NCT01341899Efficacy and Safety Study of Autologous Hematopoietic Stem Cell Transplantation to Treat New Onset Type 1 DiabetesThe Affiliated Nanjing Drum Tower Hospital of Nanjing University Medical School
NCT01736228Open-label Investigation of the Safety and Efficacy of DIABECELL in Patients With T1DMLiving Cell Technologies
NCT01346098Islet Autotransplantation in Patients at Very High-risk Pancreatic AnastomosisOspedale San Raffaele
NCT00989547Cord Blood Infusion for T1DMTechnische Universität München
NCT00807651Autologous Hematopoietic Stem Cell Transplantation for Early Onset Type 1 DiabetesShanghai Jiao Tong University School of Medicine
NCT01042301Profiling of Original Cellular and Humoral Biomarkers of Type 1 DiabetesNantes University Hospital
NCT01350219Stem Cell Educator Therapy in Type 1 DiabetesTianhe Stem Cell Biotechnologies Inc.
NCT00014911Immunosuppressive Medications for Participants in ITN005CTNational Institute of Allergy and Infectious Diseases
MAIN CHALLENGES TO IT

It is apparent that in light of the therapeutic advantages of β-cell replacement through IT, numerous contributing factors hinder islet graft survival and function. These obstacles must be overcome in order for this therapy to become the ubiquitous alternative to pancreas transplantation and exogenous insulin administration. Despite intrahepatic islet infusion being the route of choice for over three decades[12,13] in both experimental and clinical settings, several complications with this approach exist which may account for islet graft attrition[14-18]. The liver indeed has an advantage of a multiple vascular supply, however, its parenchymal oxygen tension, is well below that of the pancreas and is not conducive to islet survival[19,20]. Furthermore, the infusion of islets into the liver is associated with inherit procedural risks including but not limited to catheter-induced hemorrhage and thrombosis[21]. Disadvantages of this route of islet administration also include limited ability to image islet grafts post-transplant, incapacity to retrieve the graft if required, and restricted quantity of β-cell mass that can recipient can receive due to portal pressure elevation[14-18,21,22]. The innate immune system further contributes to a reduction in β cells mass acutely post-infusion into the patient’s portal circulation. It is estimated that greater than 50% of the transplanted islets are lost within hours post infusion which is thought in part to be due to the immediate blood mediated inflammatory reaction and complement coagulation cascade, as evidenced by acute C-peptide release, and from quantitative positron emission tomography scan imagery[14-16,23-27]. These factors in conjunction with the diabetogenic action of the immunosuppressive drugs [i.e., calcineurin inhibits, sirolimus, mycophenolate mofetil (MMF)][28], suboptimal islet revascularization[29,30], both the adaptive and innate immune responses, potential HLA-antigen[31-34] sensitization and lack of an effective means of determining islet potency prior to transplant, together contribute to an inept utilization of the small number of available cadaveric donor pancreata[16,17]. The difficulties and limitations associated with hepatic portal vein infusion have stimulated robust efforts into investigation strategies to improve islet engraftment, such as refined IS protocols, surrogate sources of β-cells (i.e., stem cells or porcine islets) and alternative transplantation sites, in effort to increase the potential for long-term islet graft survival and function[16,18].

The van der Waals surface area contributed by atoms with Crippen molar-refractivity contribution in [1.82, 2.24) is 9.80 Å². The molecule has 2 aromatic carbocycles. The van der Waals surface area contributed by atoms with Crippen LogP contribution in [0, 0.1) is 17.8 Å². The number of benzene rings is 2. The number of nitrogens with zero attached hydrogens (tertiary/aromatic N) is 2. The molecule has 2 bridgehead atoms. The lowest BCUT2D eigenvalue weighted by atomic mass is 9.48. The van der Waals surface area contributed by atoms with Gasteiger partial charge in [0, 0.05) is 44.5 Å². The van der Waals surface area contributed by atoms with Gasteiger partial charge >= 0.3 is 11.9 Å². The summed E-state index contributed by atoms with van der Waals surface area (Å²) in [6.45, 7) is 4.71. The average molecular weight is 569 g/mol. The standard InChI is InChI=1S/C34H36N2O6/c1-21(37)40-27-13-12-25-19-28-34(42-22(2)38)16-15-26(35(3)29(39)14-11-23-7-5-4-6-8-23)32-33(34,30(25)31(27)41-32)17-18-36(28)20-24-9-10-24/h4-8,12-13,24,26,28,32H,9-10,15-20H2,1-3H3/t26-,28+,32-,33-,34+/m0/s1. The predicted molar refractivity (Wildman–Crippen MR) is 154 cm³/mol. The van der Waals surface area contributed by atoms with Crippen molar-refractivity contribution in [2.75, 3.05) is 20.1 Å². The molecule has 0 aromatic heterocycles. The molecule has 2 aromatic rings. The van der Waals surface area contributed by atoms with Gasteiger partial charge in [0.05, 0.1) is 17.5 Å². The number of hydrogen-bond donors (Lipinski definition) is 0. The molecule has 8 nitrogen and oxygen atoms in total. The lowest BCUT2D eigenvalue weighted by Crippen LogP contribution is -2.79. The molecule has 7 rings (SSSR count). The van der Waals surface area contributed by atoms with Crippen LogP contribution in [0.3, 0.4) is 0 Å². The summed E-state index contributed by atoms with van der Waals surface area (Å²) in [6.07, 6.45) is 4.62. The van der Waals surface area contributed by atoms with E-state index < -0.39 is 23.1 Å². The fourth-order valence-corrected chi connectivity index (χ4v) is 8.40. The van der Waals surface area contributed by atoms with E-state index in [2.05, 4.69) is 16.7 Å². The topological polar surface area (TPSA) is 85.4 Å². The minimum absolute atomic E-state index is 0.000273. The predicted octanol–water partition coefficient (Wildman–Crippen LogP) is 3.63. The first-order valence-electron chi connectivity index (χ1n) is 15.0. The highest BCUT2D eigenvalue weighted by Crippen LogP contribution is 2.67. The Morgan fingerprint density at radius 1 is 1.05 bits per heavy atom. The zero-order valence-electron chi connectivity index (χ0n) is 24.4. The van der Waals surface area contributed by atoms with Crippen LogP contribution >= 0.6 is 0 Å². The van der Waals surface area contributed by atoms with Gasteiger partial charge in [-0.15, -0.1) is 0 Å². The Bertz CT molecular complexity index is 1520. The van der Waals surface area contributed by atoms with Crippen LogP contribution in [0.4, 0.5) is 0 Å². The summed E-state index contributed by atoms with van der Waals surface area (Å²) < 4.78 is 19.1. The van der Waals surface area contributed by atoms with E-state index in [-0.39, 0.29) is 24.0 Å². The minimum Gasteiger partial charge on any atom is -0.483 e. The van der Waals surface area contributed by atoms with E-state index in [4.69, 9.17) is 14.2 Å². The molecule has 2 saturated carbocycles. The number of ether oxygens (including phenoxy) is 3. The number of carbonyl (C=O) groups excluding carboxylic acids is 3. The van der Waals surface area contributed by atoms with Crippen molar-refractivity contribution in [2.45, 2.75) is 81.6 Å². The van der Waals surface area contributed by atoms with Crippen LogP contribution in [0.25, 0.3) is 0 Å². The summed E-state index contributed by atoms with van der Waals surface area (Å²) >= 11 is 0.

IMPROVING ISLET GRAFT FUNCTION

The early results from IT should be taken into context and compared to alternative treatments modalities. In contrast to pancreas transplantation, IT is still in its infancy. Roughly 750 type 1 diabetic patients have received an IT among the some 30 active international islet centers over the past decade. In comparison, approximately 30000 pancreas transplants have been conducted over the past three decades[35-38]. Despite the relatively low number of islet recipients, encouraging results with IT have recently been reported, such as the greater than 50% insulin-independent rates from solitary pancreas transplantation 5 years post-transplant has now been matched by IT in at least four independent centers, namely Edmonton, Minneapolis, Genva and Lille. It is evident that recent significant advances in islet preparation and immunosuppressive therapy have improved the efficacy and safety of IT to the point that it now challenges whole organ pancreas transplantation.